Amazing: the US automobile industry discovers the Diesel engine...

Mike O'Dell mo at
Thu Apr 26 20:39:17 CDT 2012

there are several problems with corn-based ethanol as a fuel.
you mentioned the energy density problem, but another important one
is that it is extremely unkind to modern composites. E-X for X>10 will 
the resin matrix in the most common kinds of fiberglass and consequently
destroy the engine attempting to run on the resulting mixture from a
composite fuel tank. it also does this to some standard liners in metal 
fuel tanks.
ethanol also attracts water vigorously and the mixture of ethanol and 
water is quite
corrosive to many alloys used in engines. (methanol is much worse.)

the biggest problem, however, is that production of ethanol is net 
the energy that goes into making it is more than the energy that will be 
by the combustion.  the mythical cellulosic ethanol has never been 
produced at
commercial scale for less than the unit price of gasoline containing far 
available energy. many efforts to produce catalysts or enzymes to make
cellulosic ethanol viable have been funded to no useful effect.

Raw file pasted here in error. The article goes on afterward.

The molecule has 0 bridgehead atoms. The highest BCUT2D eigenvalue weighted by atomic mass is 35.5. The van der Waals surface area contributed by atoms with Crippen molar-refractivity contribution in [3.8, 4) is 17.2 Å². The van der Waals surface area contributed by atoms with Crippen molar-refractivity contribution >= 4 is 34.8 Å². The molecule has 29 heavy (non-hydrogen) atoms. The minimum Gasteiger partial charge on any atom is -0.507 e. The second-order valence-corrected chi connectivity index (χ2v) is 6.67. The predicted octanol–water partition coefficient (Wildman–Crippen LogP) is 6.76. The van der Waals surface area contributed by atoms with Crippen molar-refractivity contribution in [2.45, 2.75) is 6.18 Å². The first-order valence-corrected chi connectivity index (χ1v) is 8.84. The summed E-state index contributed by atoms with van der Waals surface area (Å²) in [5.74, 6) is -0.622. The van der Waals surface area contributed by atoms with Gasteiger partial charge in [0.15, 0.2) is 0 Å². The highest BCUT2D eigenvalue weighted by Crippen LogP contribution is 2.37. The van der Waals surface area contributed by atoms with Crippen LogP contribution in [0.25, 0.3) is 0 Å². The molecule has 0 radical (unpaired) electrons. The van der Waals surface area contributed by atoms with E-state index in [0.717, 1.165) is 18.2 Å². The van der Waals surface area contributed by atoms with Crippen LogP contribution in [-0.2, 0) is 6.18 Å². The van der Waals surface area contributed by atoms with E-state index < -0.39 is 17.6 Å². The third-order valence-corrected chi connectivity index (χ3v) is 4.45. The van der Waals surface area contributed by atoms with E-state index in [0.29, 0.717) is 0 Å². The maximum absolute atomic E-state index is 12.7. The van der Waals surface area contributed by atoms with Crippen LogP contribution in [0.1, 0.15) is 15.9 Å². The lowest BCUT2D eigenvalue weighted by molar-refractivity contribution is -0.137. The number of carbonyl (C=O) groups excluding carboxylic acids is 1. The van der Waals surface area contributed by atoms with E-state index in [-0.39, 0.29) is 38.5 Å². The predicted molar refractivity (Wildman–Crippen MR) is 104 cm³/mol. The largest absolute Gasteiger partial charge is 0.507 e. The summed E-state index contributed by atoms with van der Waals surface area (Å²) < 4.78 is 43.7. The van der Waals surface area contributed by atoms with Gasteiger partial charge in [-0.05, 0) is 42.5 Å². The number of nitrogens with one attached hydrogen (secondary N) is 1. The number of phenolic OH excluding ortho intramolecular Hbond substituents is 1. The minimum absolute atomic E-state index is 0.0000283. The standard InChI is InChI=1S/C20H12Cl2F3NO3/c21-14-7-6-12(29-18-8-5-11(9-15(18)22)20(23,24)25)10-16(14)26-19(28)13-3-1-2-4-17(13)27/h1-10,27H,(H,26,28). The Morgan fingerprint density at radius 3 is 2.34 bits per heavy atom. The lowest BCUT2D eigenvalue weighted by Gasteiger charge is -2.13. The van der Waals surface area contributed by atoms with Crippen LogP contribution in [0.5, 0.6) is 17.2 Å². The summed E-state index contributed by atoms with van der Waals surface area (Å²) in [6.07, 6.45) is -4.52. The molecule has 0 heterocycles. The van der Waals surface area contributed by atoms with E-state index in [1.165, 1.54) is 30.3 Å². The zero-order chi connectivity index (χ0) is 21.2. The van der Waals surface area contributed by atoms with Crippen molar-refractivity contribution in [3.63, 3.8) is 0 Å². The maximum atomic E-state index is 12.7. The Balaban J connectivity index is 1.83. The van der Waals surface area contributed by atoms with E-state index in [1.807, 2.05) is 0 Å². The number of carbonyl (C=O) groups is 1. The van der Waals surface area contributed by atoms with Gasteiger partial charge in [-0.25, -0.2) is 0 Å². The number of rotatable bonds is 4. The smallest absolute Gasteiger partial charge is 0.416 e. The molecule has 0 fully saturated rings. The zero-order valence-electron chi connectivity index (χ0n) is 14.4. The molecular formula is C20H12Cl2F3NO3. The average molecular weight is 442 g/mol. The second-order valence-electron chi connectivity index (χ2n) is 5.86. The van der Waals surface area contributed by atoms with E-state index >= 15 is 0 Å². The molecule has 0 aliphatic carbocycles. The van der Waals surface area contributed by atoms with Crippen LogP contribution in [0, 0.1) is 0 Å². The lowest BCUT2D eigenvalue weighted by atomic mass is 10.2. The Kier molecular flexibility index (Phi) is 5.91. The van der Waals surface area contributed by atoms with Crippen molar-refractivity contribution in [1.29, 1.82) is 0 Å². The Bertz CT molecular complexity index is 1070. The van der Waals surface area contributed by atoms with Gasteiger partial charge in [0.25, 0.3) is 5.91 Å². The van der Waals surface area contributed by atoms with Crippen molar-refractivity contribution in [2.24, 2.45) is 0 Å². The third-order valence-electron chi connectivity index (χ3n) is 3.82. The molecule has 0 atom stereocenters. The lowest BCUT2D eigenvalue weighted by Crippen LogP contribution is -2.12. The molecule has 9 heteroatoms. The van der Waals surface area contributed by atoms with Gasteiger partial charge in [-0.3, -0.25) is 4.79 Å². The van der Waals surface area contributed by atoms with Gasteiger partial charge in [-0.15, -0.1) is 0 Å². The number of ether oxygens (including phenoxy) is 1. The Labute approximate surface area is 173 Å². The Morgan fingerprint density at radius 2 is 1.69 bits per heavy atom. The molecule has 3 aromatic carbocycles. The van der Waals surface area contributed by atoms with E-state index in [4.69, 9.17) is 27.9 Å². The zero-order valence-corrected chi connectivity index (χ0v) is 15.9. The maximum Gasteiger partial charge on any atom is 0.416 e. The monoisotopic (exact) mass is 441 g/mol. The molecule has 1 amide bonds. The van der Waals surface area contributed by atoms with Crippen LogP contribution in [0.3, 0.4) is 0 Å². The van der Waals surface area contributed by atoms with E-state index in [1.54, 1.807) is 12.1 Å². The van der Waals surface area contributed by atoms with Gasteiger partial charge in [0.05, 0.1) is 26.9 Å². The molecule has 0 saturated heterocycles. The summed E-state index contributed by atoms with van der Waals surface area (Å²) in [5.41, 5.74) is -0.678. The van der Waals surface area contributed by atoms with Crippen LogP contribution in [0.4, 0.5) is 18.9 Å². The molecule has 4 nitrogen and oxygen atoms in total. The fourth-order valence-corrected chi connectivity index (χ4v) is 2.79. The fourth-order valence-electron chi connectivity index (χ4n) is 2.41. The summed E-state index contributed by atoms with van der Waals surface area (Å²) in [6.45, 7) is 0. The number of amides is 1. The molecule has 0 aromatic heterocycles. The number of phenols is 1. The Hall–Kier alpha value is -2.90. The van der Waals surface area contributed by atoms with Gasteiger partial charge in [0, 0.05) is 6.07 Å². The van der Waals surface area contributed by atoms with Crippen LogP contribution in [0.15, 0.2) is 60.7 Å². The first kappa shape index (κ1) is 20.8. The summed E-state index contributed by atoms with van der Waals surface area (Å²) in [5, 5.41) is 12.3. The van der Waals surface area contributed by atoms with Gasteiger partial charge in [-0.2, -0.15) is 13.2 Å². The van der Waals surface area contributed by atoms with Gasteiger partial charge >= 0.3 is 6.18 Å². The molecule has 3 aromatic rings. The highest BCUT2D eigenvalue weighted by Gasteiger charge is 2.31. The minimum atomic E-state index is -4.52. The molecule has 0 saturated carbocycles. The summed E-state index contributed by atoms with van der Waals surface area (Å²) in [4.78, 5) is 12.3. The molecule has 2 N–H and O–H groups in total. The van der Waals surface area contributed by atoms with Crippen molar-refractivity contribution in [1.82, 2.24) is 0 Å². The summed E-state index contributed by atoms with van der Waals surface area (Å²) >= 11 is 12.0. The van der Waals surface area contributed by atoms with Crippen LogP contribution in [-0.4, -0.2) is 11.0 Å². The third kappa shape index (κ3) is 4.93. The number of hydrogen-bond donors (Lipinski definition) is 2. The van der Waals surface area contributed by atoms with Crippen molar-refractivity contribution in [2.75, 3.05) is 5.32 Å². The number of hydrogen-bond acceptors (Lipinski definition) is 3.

without massive subsidies, ethanol as a fuel is not economically viable.
CNG (compressed natural gas) or liquid fuels made from natural gas
are much better fuel choices, and with the price of natural gas plummeting,
ethanol doesn't stand a chance.


On 4/26/12 3:20 PM, Phil wrote:
> Diesel engines have long been touted in the UK as "green" and "non-polluting" simply because they don't contain tetraethyl lead and, eventually, the CO emissions were brought under control. However, the hydrocarbon emissions they produce are filthy and a great deal more hazardous to public health than unleaded petrol. Ethanol is very clean by comparison and burns very efficiently to carbon dioxide and water - mere greenhouse gases - but the energy-per-gallon figure is a lot less than diesel or petrol. It also makes little sense to have constantly to toss up the 'economic' advantages of whether to convert a grain crop into food or fuel - but probably inevitable in the long term.
> Phil M1GWZ
> On 26 Apr 2012, at 06:20, Robert Stratton wrote:
>> I'm with you, gents. I was reading news about Virginia debating whether to renew the HOV waiver for hybrids and was thinking that if they really cared about fuel usage, they'd include modern diesels in the waiver.
>> I would suggest you get a pre-2007 though. (I love my 2005 CDI and its 500 Nm torque) The new ones ("Bluetec") have a urea solution tank and if it runs dry the engine nags you and then eventually will refuse to start at all. That's a little too much micromanagement for my taste.
>> --Bob S.
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